Milk & Honey
The only milk I know is the flock’s ewes’ from long ago & that the desert was a factor affecting the clotting properties after the teat. But even the desert can’t permeate the lamb’s ear. My own lambs, swarthy, not Egyptian, their ear lobes were this velvet clotting.
Bites raw, like the igneous of this sojourn. Bites amber, like the coral I gaped at hiking the ocean they called red. All the live fishes suffocated of a sudden—already flushed. Who could have known their breathlessness would turn them rose. And the sea monsters I would never have known existed—they are honey now, too, compared even to the conquered Philistines.
My children’s children have children. I watch them bleed green stalks of a white substance. They’ll bleed more green when they descend to home those stalks. My granddaughters are women with babies at their breast. Some of them think I was a pharaoh.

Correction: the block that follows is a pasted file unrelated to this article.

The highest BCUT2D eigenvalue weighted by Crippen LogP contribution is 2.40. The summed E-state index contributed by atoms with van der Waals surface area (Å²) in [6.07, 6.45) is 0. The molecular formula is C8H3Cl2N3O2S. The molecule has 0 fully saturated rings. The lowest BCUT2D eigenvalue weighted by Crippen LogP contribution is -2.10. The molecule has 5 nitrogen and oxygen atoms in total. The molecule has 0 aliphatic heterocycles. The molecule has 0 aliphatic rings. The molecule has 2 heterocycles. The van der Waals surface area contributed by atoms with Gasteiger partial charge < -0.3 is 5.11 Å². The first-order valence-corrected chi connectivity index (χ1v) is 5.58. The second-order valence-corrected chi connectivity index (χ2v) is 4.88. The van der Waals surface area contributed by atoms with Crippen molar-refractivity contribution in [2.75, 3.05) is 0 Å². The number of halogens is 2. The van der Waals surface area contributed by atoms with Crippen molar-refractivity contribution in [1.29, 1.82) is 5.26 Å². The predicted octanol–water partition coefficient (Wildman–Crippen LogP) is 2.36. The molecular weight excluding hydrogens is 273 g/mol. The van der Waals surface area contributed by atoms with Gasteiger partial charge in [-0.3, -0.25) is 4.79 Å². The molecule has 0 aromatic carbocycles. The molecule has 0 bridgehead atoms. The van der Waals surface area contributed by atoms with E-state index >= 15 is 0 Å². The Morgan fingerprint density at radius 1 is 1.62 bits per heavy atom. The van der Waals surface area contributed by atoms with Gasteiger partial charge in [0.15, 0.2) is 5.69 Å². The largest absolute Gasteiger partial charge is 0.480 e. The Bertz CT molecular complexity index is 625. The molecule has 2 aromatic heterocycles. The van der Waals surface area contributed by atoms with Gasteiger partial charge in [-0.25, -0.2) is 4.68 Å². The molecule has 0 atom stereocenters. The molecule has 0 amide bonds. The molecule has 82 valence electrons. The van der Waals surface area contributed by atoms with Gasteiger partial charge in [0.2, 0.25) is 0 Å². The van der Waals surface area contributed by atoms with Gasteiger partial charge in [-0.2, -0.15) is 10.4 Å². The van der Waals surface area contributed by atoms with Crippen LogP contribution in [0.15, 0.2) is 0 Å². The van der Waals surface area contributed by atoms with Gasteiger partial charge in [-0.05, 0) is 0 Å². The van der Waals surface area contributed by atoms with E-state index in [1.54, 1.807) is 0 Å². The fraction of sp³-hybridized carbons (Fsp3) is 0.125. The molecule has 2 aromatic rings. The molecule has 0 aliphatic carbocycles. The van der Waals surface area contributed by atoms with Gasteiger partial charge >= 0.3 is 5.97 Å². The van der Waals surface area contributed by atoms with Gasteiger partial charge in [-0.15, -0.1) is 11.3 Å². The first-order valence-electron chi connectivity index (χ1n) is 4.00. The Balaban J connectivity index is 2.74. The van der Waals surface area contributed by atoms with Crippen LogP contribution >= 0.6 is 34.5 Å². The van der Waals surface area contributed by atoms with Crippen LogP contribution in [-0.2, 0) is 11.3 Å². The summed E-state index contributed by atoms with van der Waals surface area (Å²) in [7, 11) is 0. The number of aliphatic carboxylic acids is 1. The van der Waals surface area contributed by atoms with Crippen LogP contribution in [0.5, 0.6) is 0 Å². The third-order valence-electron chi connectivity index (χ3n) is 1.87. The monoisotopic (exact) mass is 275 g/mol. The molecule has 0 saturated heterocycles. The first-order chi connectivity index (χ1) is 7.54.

I’ve grow horns like the lizards. I think it’s so I can joust with God with more than just my ribs when I cross over. I wake. Were the horns a dream? An infant screams and I tell his mother to bring him to me. Smashed to the tender sole, a bee. I lean far as I dare over this precipice to see the flower whence it came.
This poem was written as part of the 20 Poem Challenge.
Laura Page is a graduate of Southern Oregon University where she studied English and Sociology. Her work has appeared in many literary publications, including Red Paint Hill, The Minola Review, Tinderbox Poetry Journal, and Kindred. Her chapbook, "Children, Apostates" is forthcoming from Dancing Girl Press.
The Ekphrastic Review
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